tv Senate Hearing on Department of Defense Audit CSPAN November 21, 2019 5:08pm-6:30pm EST
he is a wealth of knowledge on these issues and i thank him for being here today. to a a lot of people aside fromy good friend senator perdue who i'm hopeful we'll be here a little bit later, dod audit might not come across as the most interesting topic in the world. however ranking member kaine and i take our oversight responsibilities seriously and are happy to have this important and timely hearing. another responsibility we take seriously is one of providing the funding needed to rebuild our military with a specific focus on restoring readiness. conducting an audit of this magnitude is a massive undertaking as i'm sure we will hear. in fact when secretary norquist arrived it never happened. the pentagon never completed an audit. let me repeat that. in its history the department of defense has never completed an
audit. thee fy19 dod audit is one of te largest audits of any organization in history. over the course of the years year this audit has required more than 1400 auditors and hundreds of dod site inspections. the senators and the inspections evaluate it thousands of sample documented items to account for thedi roughly $2.8 trillion in d assets. conduct in other that the size is no easy task but it's a critical function the dod must do and the results reveal issues that we all must learn from. they are still much, much more work to be done but i commend the secretary for undertaking this difficult but important task. as of last friday the department of defense completed its second agencywide audit and while it did not receive an overall clean
opinion much knowledge was gained fromm actually doing the audit. i'm sure we will hear more but over 24 individual audits done across the different agencies seven to come back clean. why do we take the time to do an audit? and part it's to encourage the more responsible use of resources within the department from the readiness perspective the ability to promote real change within the department. while i cannot find cyber vulnerabilities in dod technology systems where locating unaccounted for equipment improving the recordkeeping of personnel. it is not a glamorous undertaking. does produce process improvements and technological upgrades that are long overdue. these improvements are critical to dod's response ability end quote it's important again full value from every taxpayer dollars spent on defense thereby
earning the trustpo of congress unquote. that is from the 2019 national defense strategy. in other words dod wants congress to continue to fund the military in order to counter great power competition like that from russia and china as laid out in the 2019 and. we in the congress and the american people need to have -- need to be confident that these dollars are spentme wisely. the chairman faced the nds returning to strategic competition and does represent a prime example off bipartisanship for the support of that strategy and our troops in the senate. andy s. explicitly takes the audit as the priority for driving discipline for the department in achieving our overall national defense goals they hope this budget discipline starts with thet audit and spred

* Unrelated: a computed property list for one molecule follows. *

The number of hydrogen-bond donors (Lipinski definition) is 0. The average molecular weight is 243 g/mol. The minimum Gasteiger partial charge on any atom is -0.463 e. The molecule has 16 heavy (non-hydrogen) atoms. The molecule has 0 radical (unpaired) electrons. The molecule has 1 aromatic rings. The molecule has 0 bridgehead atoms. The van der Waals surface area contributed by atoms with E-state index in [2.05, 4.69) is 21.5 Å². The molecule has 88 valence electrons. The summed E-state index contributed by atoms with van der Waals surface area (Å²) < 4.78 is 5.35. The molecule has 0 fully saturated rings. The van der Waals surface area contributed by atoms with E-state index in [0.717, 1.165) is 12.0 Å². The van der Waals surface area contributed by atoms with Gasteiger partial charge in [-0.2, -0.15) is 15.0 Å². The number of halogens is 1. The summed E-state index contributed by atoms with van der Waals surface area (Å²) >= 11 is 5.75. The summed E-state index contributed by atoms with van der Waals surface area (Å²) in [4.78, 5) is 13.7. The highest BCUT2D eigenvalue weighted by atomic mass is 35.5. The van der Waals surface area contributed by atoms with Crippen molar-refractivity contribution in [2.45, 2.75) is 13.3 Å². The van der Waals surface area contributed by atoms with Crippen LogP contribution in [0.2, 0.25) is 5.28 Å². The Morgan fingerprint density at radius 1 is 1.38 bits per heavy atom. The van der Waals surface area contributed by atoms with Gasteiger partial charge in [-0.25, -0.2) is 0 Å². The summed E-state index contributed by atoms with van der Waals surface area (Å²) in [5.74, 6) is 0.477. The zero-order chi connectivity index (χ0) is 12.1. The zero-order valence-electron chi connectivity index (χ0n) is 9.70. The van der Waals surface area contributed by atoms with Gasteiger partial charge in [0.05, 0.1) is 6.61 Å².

throughout the department through all the financial processes within dod including our procurement acquisition and contracting processes that this subcommittee has oversight ofd. today look toward to hearing about the progress, some of the successes, some of the failures and i know my ranking member senator kaine iss also interestd so i will turn the dais over to him for his opening remarks. seen it thank you mr. chairman and secretary norquist it's good to have you here. when i saw the number streaming into the capital i thought finally it will get the attention it deserves. their other things going on on the hill onen the hill but i wat to welcome and thank you for your long record of public service but also for making sure the auditability of dod is a top priority. thels fact that all federal agencies were mandated to do audits beginning in 1990ri in te dod has been the last to get in
line is well-known. so much so the nda and in 2016 the committee said we have had time, you've got to make this happen. i was gratified to be a part of the committee where we finally gave the ultimatum and ratified this under your leadership the dod moving to get this done. the department announced it officially failed the 2019 audit that's not surprising. there was a great deal of skepticism on this committee. hey everything's fine. start something as complex ass this if you are not finding areas to improve and need to be corrected the lead policy makers to questions of the effort. the full committee recently
listed her name but she used the phrase efficiency the idea that the outage should drive us to not spend on things we shouldn't to reduce spending on things we shouldn't does away of directing those resources a more department of defense. i hope we can talk about a number of issues today. what benefits have we seen from the audit in its findings. it was always my hope is a mayor and governor looking at audits to learn some things that might improve the effectiveness. i don't think it's just the exercise that should lead to saving a dollar here or a dollar there. should also lead to greater efficiency and effectiveness as well so i hope we can talk about that. how is the process helping the pentagon with counties practices